Washington State Department of Transportation
Tunnel doesn’t “replace” viaduct; access is sacrificed
Editor, The Times:
In Friday’s paper you seem to endorse the tunnel replacement of the viaduct [“Replace the viaduct with a tunnel,” Times, editorial, March 27]. However, you should not be so hasty.
The current proposal does not offer access equal to that of the current viaduct. The plan envisions a tube running from the north side of the Battery Street tunnel to Qwest Field.
By eliminating access to and from Western Avenue and Seneca/Columbia streets, the proposed tunnel does not “replace” the viaduct. It merely substitutes a fraction of its usefulness.
Where will all of that existing traffic to these ramps go? Eliminating two onramps and two offramps is not building an efficient and functional transportation project to handle future growth. It is merely an expensive solution that would create a new problem that would need to be solved by another, future, expensive project.
Why can’t we just get it right the first time?
— Derek Mitchell, Seattle
Don’t put me in a hole
Every day, I enjoy the Seattle waterfront. I do this with many other people as I travel the Alaskan Way Viaduct twice a day–marveling at the scenery and feeling blessed to do so.
But now the powers that be, including The Seattle Times, would like to put me in a hole that has decreased lanes and limited access.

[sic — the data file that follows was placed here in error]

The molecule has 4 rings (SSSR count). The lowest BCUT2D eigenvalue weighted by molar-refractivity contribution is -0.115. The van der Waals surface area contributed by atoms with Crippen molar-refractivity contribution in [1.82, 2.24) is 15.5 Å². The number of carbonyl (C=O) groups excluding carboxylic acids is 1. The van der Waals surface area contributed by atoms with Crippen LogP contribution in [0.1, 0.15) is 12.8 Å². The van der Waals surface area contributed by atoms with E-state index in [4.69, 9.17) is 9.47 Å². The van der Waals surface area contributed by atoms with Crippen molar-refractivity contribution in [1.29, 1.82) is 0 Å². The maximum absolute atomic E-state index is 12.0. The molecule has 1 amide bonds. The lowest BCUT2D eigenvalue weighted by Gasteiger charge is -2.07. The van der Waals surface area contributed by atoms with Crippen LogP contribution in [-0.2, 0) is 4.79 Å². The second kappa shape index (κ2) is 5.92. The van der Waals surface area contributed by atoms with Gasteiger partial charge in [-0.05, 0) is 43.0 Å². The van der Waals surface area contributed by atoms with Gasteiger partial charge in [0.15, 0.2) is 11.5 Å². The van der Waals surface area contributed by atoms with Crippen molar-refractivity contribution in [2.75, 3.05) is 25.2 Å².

Do those who make these decisions ever travel this route? Have they forgotten the polls that indicate most of the public did not favor a tunnel?
I hope the downtown developers enjoy the view as much as I have.
— Kim Virant, Seattle
Less functionality, more cost
It appears that the biggest selling point for the deep-bored tunnel as replacement for the elevated Alaskan Way Viaduct is that it can be bored without disrupting traffic on said viaduct.
The tacit assumption inherent is that most people don’t want the functionality of the viaduct diminished; we just want some improvements from Battery Street to South Holgate.
A Washington State Department of Transportation-studied solution that provides construction to modern federal safety standards, that retains the Columbia and Seneca ramps, that provides shoulders, that provides better runoff treatment, and that uses quieter pavement and acoustic tiles is deeply buried on the WSDOT Web site.
If one accepts Seattle Mayor Greg Nickels’ argument that voters in March 2007 voted down any elevated solution, then by the same argument, we must conclude that the voters in that election voted down any tunnel, since almost half voted for an elevated replacement while less than one-third voted for a tunnel.
Why are Washington citizens accepting an uber-expensive, deep-bored tunnel with less functionality than a less-expensive, elevated viaduct?
— Harvey Friedman, Seattle